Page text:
|Ship Class||Omaha-class Light Cruiser|
|Builder||Bethlehem Shipbuilding Corporation, Quincy, Massachusetts, United States|
|Launched||29 Jun 1922|
|Commissioned||31 Jul 1923|
|Decommissioned||11 Jan 1946|
|Displacement||7050 tons standard|
|Machinery||Geared turbines with four screws|
|Armament||10x6in guns, 6x3in guns, 2x3x21in torpedo tubes|
|Armor||3in belt, 1.5in deck, 1.5in cunning tower|
|Sold for Scrap||27 Feb 1946|
Light cruiser Detroit was launched in 1922, sponsored by daughter of Detroit mayor James J. Couzens. In 1923, she was commissioned to Captain J. Halligan, Jr. After shakedown to the Mediterranean Sea, she joined the United States Navy Scouting Fleet. In Sep and Oct 1924, she was on lifeguard duty for the United States Army's round-the-world flight. Between Oct and 23 Nov, she was the flagship of Light Cruiser Divisions. Between Feb and Jun 1925, she served on the west coast of the United States and in the waters near Hawaii. On 10 Jul, she sailed to Boston, Massachusetts, United States and joined the Scouting Fleet again. Between Jul 1925 and Dec 1926, she was the flagship of Light Cruiser Division 3, and participated in fleet problems along the east coast of the United States and in teh Caribbean Sea. Between Mar and Apr 1927, she patrolled off the coast of Nicaragua to protect American interests during political disturbances in that country. On 16 Jun 1927, she departed from Boston as she became the flagship for US naval forces in Europe, visiting various ports in Europe, North Africa, and the Middle East; in this role, she hosted dignitaries such as the King of Norway, King of Denmark, King of Spain, and the President of the Irish Free State and transported the US Secretary of State Frank B. Kellogg between Ireland and France. On 12 Sep 1928, she entered the port at Norfolk, Virginia, United States and joined the Scouting Fleet. She was the flagship of Light Cruiser Divisions between 6 Jul 1929 and 29 Sep 1930. On 19 March 1931, she was the flagship of Destroyer Squadrons of the US Navy Battle Force based in San Diego, California, United States; with the exception of a fleet problem in 1934 in the Atlantic Ocean, she remained in the Pacific Ocean for the remainder of the 1930s, serving along the west coast of the US and in Alaskan and Hawaiian waters.
In 1941, Detroit's home port was moved to Pearl Harbor, Hawaii. On 7 Dec 1941, when the Japanese attacked Pearl Harbor, she was moored with light cruiser Raleigh and target ship Utah, which received most of the damage out of the three ships. She was able to get underway and fire her anti-aircraft guns; her captain claimed credit for at least one kill. She patrolled waters near the island of Oahu immediately after the attack, and then sailed with other ships to hunt for the retiring Japanese carrier force, returning to Pearl Harbor on 10 Dec.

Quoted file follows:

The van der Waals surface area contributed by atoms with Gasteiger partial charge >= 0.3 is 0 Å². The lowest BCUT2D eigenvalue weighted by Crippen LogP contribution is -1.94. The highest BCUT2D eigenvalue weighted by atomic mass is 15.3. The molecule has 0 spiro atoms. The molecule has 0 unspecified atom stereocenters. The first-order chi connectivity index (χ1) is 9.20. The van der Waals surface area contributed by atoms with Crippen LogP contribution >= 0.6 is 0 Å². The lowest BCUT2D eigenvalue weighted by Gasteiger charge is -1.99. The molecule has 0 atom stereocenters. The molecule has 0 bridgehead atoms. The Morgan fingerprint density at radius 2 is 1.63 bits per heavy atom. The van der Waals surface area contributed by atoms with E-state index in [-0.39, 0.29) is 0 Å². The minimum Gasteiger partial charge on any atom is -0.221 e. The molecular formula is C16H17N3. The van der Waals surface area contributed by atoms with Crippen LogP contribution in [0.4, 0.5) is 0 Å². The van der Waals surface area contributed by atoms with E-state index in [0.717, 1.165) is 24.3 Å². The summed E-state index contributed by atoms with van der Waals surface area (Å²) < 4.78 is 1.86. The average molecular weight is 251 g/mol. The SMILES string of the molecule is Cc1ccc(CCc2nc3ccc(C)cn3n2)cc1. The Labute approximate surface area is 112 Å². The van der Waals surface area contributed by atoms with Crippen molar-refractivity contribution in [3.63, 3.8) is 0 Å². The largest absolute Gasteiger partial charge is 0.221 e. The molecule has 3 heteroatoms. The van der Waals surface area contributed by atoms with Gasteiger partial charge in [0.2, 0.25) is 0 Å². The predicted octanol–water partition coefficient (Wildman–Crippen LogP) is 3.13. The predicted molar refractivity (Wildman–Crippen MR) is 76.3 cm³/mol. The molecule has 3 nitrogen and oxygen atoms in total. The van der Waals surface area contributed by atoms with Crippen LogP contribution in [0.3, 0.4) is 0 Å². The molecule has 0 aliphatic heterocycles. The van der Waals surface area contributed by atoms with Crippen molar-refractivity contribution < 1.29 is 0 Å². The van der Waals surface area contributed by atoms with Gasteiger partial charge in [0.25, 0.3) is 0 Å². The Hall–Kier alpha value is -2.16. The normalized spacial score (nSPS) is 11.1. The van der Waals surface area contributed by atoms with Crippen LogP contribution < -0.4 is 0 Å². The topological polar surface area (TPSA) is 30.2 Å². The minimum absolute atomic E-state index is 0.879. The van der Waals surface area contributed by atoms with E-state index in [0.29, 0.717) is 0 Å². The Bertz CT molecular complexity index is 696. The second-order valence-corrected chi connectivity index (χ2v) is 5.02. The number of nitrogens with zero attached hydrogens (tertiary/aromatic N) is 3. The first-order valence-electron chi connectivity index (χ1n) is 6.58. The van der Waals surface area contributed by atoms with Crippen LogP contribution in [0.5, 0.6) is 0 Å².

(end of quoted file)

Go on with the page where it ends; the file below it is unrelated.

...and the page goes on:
In 1942, Detroit largely served as an escort for convoys between Hawaii and the west coast of the US. On 3 Mar 1942, at Pearl Harbor, she received from submarine Trout 9 tons of gold and 13 tons of silver belonging to twelve Filipino banks; she delivered the cargo to the US Treasury Department in San Francisco, California. In Sep 1942, she escorted two convoys to Pago Pago, Samoa, rescuing the crew of a downed PBY Catalina aircraft during one passage. On Nov 1942, she became the flagship of Task Group 8.6 in Alaska. On 12 Jan 1943, she covered landings on Amchitka island in the Aleutian Islands. In Apr, she bombarded Holtz Bay and Chicago Harbor at Attu, returning in May to cover the invasion of that island. In Aug, under the command of Captain H. G. Sickel, she bombarded Kiska and covered the landing on that island on 15 Aug. She remained in Alaskan waters until 1944. In Jun 1944, with Task Force 94, she bombarded Japanese facilities in the Kurile Islands. In Jul 1944, she received repairs at Bremerton, Washington, United States. On 9 Aug, she became the flagship of the Southeast Pacific Force and patrolled off of the west coast of South American until the end of that year. On 4 Feb 1945, she arrived at Ulithi in the Caroline Islands and joined the 5th Fleet as the flagship of the replenishment group for the fast carrier task forces, remaining in that role until the end of the war. On 1 Sep, she entered Tokyo Bay, Japan, and was present at the surrender ceremony on the next day. She remained in Japanese waters to support the occupation fleet while made several trips to bring Japanese personnel home from various Pacific islands. She left Japan on 15 Oct with American servicemen as part of Operation Magic Carpet.
Detroit was decommissioned at Philadelphia, Pennsylvania, United States in 1946. She was sold for scrap on 27 Feb.
Source: US Navy Dictionary of American Naval Fighting Ships.
USS Detroit Operational Timeline
|31 Jul 1923||Detroit was commissioned into service.|
|11 Jan 1946||Detroit was decommissioned from service.|
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James Forrestal, Secretary of the Navy, 23 Feb 1945